Some time ago, two friends and I visited Jhapa, Morang and Sunsari in order to find out more about land plotting and food insecurity in these districts. Traveling from Itahari (Sunsari) via Birtamod to Chandragadi, we found that most land close to the road, highway and sub-highway had been converted from agricultural use to being used for housing and fallow. The question then arose: to what extent is this land plotting, and not land grabbing?
As a general concept, land plotting offers a framework for the appropriate management of settlements and physical development. But presently, land plotting within the Terai appears to be motivated primarily by profit. A recent report indicates that within one year, in Jhapa alone, 1000 hectares of agricultural land was converted into housing and fallow. Informal sources suggest that the real figure is considerably higher. Those who are involved in this business indicated that many mid-level political leaders were buying land in substantial quantities and selling it at 10 to 20 times the amount they paid for it.
In the absence of any significant legislation, land plotting or grabbing of this magnitude will continue unchecked. In Chandragadi, we met with a number of government officials from key departments such as Land Reform, Land Revenue and Land Survey as well as the Agriculture Office. They suggested that land grabbing is encouraged considerably by existing state mechanisms, often to the extent that cadres of political parties are actively involved in land plotting. The government does not have a land use policy and there are no restrictions on those engaged in land acquisition. Indeed, the ready availability of loans only encourages this process. The absence of any legislation to curb this phenomenon effectively prevents poor and indigenous people from securing land for their own use.
The District Land Survey Officer indicated that many who became involved in the land business in Kathmandu in mid-1990s are beginning to invest in land plotting for housing throughout the country. Banks are increasingly seeing investment in real estate as a lucrative business, whilst corporations are diversifying into real estate in order to offset business insecurity and reduced profits. According to the District Agricultural Development Officer in Sunsari (DADO), land plotting is driven by two key factors. First, a sense of insecurity felt by people in the south; the Madhes movement has led to many Pahadi people seeking to migrate from their home area and purchase land in what they perceive to be a safer location. Second is the high level of unemployment in the agricultural sector, which has driven many labourers to work in areas where they can realise a higher income. The lack of agricultural labour, in turn, pushes landowners to plot and sell off their agricultural land.
Officials in the government offices in Sunsari district reported that the phenomenon appears more in areas where hill migrants reside or own land. Although migrants from the southern belt of the Terai district buy small pieces of land to build a new home, a significant number of those buying land are Nepalis earning a substantial income from working abroad.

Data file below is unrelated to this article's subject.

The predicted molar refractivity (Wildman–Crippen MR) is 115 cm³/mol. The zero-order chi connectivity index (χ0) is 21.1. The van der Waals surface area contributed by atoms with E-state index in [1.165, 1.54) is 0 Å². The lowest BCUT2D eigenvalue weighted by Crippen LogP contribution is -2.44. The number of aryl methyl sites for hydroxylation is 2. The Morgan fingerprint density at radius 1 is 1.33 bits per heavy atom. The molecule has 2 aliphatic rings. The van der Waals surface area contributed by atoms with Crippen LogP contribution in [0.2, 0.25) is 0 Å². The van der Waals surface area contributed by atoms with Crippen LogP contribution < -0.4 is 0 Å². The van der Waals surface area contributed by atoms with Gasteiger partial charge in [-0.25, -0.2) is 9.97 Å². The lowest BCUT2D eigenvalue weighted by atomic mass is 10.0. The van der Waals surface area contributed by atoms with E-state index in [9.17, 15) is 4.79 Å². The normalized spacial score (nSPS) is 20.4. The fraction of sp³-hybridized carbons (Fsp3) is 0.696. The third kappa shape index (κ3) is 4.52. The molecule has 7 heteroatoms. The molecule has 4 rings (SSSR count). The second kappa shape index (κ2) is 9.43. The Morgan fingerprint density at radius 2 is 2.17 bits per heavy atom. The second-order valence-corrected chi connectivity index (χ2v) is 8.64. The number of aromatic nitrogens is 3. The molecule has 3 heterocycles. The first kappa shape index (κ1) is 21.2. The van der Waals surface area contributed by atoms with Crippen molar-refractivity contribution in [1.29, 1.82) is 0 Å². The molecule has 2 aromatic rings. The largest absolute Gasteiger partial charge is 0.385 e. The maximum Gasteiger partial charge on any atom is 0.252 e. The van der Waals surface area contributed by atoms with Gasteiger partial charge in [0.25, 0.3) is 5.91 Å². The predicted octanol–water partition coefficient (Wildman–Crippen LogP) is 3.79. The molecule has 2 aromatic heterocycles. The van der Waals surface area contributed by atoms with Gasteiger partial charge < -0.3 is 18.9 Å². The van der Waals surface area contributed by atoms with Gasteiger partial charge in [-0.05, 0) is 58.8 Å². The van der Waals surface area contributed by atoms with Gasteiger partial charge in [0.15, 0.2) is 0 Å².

Aggregated land is bought as a form of speculation, sometimes by groups of land grabbers. Large pieces of land are transferred from one group to another, each transaction resulting in a further price hike. The primary objective appears to be that of investment rather than development.
Trends in land grabbing Land plotters prefer to buy land where public land is available. They can then use it for roads, parking areas, parkland and other infrastructure development. By using public land, the investor realises more profit from the re-sale of land that would otherwise be required for infrastructure. In many cases, there appear to be strong alliances between those acquiring land, the local authorities and government service providers. For example, in one area in Birtamod in Jhapa, land plotters have bought land adjoining public land and according to squatters and locals, used the local police force to clear them from public land and build a gravel road under the cover of darkness. And according to a group of villagers from Jhapa, the relationship between the cadres of the political parties and providers of drinking water services, electricity supply services and the like makes it extremely difficult for individual households to gain access to these essential services.
Those who raised the issue of revolutionary or scientific land reform at the outset are themselves involved in land plotting and encouraging agricultural land to be turned over to housing or fallow land. A major impact of this in the Terai has been that an area which once produced a food surplus is now in deficit or on the way. In addition, the investment of large sums of money in ‘unproductive’ sectors has increased the level of dependency of local people on others. According to the media report, 445 billion rupees has been invested in land plotting and housing while 80 per cent of remittance monies coming into Nepal are similarly invested. This in turn serves to widen the gap between the rich and the poor. With land prices increasing by up to five times the value prior to plotting, poor people cannot afford to buy land for even the smallest hut. Many poor and indigenous people have been losing their land and have become squatters on the land that they had previously worked on. Despite this being an almost daily occurrence, the government has taken no action to date as land is increasingly transferred into the hands of non-farmers and elites. The net result of this is increased food insecurity, higher levels of unemployment and an increasing gap between the poor and the rich.
source:Basnet, Jagat (2011),"Politics of land ", The Himalayan Times, 22 July 2011
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